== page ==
The intervention of teachers in dealing with racist incidents is, therefore, of vital importance. As a result, several Primary schools last year reportedly requested the help of the Anthony Walker Foundation, which was set up after Anthony Walker’s racially motivated murder in 2005, to campaign for diversity and inclusion. Members of the foundation tried to ease forms of racism by delivering talks during pupil assembly’s explaining that it is “OK to be different”. In a statement given to the BBC, a teacher on behalf of a Primary school stated: “We strongly believe in educating our pupils by teaching them right from wrong, so that they are able to live in harmony with other people regardless of our differences. We want children to accept each other and celebrate our diverse school community”. Inevitably, by taking such meaningful steps in combatting racism, schools can become environments in which children can flourish and prosper and not ones that they fear or avoid.
Fundamentally, the Government must dedicate resources and time in building the capacity of teachers and school governors to tackle issues of racism towards both pupils and staff. This can be done by developing teaching materials to educate young people on the dangers of Islamophobia, racism, anti-Semitism, homophobia, and other forms of hatred. The Government should also support community and school-led programmes that encourage cultural exchange between staff and pupils of different racial, religious, ethnic, and other backgrounds.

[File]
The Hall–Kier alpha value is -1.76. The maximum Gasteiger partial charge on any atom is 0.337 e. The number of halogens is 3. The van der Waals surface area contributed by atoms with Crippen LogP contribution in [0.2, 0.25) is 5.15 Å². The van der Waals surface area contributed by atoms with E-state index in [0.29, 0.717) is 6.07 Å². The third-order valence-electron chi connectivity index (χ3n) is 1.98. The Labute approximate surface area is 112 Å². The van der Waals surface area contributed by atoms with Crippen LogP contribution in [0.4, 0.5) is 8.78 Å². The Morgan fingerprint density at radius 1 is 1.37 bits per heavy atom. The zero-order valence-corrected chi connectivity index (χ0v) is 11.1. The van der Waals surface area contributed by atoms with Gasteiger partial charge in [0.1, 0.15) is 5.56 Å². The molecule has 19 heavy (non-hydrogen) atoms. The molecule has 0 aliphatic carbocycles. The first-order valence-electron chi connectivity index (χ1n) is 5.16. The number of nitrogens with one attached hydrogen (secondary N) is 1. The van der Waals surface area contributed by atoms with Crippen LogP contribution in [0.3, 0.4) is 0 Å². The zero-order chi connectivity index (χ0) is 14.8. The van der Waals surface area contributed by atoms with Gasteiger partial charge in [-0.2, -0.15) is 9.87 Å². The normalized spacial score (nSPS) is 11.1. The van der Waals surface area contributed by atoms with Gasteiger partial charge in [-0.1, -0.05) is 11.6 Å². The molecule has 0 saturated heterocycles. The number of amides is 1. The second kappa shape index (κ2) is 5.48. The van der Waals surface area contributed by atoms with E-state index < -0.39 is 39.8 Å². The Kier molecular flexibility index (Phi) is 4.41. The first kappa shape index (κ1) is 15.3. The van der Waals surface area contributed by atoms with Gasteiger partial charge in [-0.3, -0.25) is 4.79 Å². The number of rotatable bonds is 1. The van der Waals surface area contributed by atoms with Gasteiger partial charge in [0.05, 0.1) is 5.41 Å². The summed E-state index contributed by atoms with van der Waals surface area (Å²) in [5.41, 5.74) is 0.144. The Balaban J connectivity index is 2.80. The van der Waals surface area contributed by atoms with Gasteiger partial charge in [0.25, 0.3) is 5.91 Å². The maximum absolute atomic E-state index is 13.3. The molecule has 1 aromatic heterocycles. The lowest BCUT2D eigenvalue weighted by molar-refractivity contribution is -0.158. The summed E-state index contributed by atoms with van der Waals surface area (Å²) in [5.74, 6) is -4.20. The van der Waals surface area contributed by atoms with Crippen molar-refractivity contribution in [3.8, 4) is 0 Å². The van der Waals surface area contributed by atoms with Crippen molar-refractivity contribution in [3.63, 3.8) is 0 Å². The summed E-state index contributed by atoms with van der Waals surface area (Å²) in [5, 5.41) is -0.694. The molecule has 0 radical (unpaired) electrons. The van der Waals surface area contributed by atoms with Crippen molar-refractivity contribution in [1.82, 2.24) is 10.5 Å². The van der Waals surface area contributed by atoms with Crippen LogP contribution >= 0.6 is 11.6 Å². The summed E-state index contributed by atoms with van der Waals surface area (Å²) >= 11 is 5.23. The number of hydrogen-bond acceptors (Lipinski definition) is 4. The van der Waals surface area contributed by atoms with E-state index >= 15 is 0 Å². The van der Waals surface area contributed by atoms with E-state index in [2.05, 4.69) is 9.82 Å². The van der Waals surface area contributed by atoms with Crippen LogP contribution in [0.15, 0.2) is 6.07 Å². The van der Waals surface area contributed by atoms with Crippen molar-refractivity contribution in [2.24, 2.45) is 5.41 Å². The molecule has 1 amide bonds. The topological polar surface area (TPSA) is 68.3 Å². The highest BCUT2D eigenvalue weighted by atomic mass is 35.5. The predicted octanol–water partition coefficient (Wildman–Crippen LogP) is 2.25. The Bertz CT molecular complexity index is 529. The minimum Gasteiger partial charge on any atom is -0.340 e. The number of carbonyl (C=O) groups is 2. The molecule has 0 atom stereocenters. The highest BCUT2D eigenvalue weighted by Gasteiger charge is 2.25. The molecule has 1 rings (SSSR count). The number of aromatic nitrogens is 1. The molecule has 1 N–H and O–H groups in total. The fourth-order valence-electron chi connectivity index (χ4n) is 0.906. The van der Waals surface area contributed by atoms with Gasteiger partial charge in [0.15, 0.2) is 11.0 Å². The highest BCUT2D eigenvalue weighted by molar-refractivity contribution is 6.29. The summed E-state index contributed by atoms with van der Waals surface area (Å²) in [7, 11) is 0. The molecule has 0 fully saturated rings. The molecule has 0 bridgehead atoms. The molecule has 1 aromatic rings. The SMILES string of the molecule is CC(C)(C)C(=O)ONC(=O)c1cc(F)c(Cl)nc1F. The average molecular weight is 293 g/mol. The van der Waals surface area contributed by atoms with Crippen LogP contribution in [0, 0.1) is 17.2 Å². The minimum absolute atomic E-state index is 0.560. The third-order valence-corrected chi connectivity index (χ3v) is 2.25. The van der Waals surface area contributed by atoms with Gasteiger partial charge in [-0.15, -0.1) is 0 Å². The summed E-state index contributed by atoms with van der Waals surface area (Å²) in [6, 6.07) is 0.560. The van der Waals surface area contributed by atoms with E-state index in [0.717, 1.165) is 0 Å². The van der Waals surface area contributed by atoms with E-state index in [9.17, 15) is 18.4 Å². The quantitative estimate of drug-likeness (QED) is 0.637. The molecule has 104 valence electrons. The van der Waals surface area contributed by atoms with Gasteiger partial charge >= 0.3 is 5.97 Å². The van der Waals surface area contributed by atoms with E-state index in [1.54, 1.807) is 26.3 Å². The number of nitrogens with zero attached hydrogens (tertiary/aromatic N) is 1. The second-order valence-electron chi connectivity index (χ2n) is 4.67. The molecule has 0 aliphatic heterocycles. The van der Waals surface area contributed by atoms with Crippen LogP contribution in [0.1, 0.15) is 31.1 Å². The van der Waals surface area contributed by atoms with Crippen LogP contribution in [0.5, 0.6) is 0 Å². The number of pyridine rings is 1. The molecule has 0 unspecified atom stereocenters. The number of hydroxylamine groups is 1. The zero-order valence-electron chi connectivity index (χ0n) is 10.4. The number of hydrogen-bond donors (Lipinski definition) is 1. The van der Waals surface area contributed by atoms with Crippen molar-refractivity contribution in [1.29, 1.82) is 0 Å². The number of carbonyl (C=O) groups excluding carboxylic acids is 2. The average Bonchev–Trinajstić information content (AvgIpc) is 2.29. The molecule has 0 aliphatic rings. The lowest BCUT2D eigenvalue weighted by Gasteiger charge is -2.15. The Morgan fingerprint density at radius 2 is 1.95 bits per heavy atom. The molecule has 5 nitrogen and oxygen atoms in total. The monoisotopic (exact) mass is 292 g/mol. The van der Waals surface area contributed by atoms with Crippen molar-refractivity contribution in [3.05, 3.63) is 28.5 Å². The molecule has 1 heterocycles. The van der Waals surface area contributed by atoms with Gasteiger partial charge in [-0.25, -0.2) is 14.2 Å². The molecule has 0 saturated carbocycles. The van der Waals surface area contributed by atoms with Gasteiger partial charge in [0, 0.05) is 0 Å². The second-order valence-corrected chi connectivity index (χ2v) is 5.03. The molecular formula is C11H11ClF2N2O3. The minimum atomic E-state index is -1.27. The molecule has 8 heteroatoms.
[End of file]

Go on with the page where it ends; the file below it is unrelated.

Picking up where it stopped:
Ultimately, while overt racism causes unequivocal and unquestionable harm, the peril of covert and institutional racism must also be recognised to evade the normalisation of disadvantage that excludes BAME individuals from the full enjoyment of rights and opportunities on an equal footing with other members of society.
In light of the above, MEND calls upon the government to:
- Commit to prioritising PSRE and PSHE within the national curriculum and ensure grassroots Muslim organisations are enlisted to assist in developing teaching materials to educate young people on the dangers of Islamophobia,
- Commit to supporting academic freedoms and initiatives to decolonise education, whilst giving greater emphasis within the national curriculum to shared histories and the contributions of minority communities in building our society,
- Commit to developing training programmes for teachers focussed on tackling and addressing bullying based on race, religion, disability, or sexuality.